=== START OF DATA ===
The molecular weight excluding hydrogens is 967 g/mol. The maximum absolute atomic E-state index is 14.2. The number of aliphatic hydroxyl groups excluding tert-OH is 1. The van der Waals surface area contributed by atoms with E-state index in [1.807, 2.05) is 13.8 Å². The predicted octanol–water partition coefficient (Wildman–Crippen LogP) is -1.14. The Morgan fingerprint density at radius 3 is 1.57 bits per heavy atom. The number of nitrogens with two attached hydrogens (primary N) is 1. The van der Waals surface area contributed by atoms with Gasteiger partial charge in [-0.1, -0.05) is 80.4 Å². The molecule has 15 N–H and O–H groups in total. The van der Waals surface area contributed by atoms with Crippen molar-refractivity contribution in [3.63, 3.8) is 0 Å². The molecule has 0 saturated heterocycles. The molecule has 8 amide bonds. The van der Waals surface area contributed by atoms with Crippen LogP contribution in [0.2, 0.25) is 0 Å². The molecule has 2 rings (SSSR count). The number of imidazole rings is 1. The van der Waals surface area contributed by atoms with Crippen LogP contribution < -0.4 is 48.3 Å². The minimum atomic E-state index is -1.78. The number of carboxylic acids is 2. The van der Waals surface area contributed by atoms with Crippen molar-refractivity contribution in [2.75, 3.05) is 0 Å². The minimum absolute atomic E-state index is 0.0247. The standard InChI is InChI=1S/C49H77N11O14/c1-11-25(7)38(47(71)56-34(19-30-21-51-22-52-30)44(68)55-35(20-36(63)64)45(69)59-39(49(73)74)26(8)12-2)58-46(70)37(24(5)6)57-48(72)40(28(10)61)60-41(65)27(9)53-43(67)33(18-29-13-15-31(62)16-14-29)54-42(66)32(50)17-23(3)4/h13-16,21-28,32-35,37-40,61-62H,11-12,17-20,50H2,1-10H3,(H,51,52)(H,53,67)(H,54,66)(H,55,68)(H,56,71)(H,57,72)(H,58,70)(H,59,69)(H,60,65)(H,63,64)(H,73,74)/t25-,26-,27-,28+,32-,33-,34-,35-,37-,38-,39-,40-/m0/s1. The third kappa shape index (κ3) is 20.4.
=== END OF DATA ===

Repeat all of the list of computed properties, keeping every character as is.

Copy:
The molecular weight excluding hydrogens is 967 g/mol. The maximum absolute atomic E-state index is 14.2. The number of aliphatic hydroxyl groups excluding tert-OH is 1. The van der Waals surface area contributed by atoms with E-state index in [1.807, 2.05) is 13.8 Å². The predicted octanol–water partition coefficient (Wildman–Crippen LogP) is -1.14. The Morgan fingerprint density at radius 3 is 1.57 bits per heavy atom. The number of nitrogens with two attached hydrogens (primary N) is 1. The van der Waals surface area contributed by atoms with Gasteiger partial charge in [-0.1, -0.05) is 80.4 Å². The molecule has 15 N–H and O–H groups in total. The van der Waals surface area contributed by atoms with Crippen molar-refractivity contribution in [3.63, 3.8) is 0 Å². The molecule has 0 saturated heterocycles. The molecule has 8 amide bonds. The van der Waals surface area contributed by atoms with Crippen LogP contribution in [0.2, 0.25) is 0 Å². The molecule has 2 rings (SSSR count). The number of imidazole rings is 1. The van der Waals surface area contributed by atoms with Crippen LogP contribution < -0.4 is 48.3 Å². The minimum atomic E-state index is -1.78. The number of carboxylic acids is 2. The van der Waals surface area contributed by atoms with Crippen molar-refractivity contribution in [2.75, 3.05) is 0 Å². The minimum absolute atomic E-state index is 0.0247. The standard InChI is InChI=1S/C49H77N11O14/c1-11-25(7)38(47(71)56-34(19-30-21-51-22-52-30)44(68)55-35(20-36(63)64)45(69)59-39(49(73)74)26(8)12-2)58-46(70)37(24(5)6)57-48(72)40(28(10)61)60-41(65)27(9)53-43(67)33(18-29-13-15-31(62)16-14-29)54-42(66)32(50)17-23(3)4/h13-16,21-28,32-35,37-40,61-62H,11-12,17-20,50H2,1-10H3,(H,51,52)(H,53,67)(H,54,66)(H,55,68)(H,56,71)(H,57,72)(H,58,70)(H,59,69)(H,60,65)(H,63,64)(H,73,74)/t25-,26-,27-,28+,32-,33-,34-,35-,37-,38-,39-,40-/m0/s1. The third kappa shape index (κ3) is 20.4.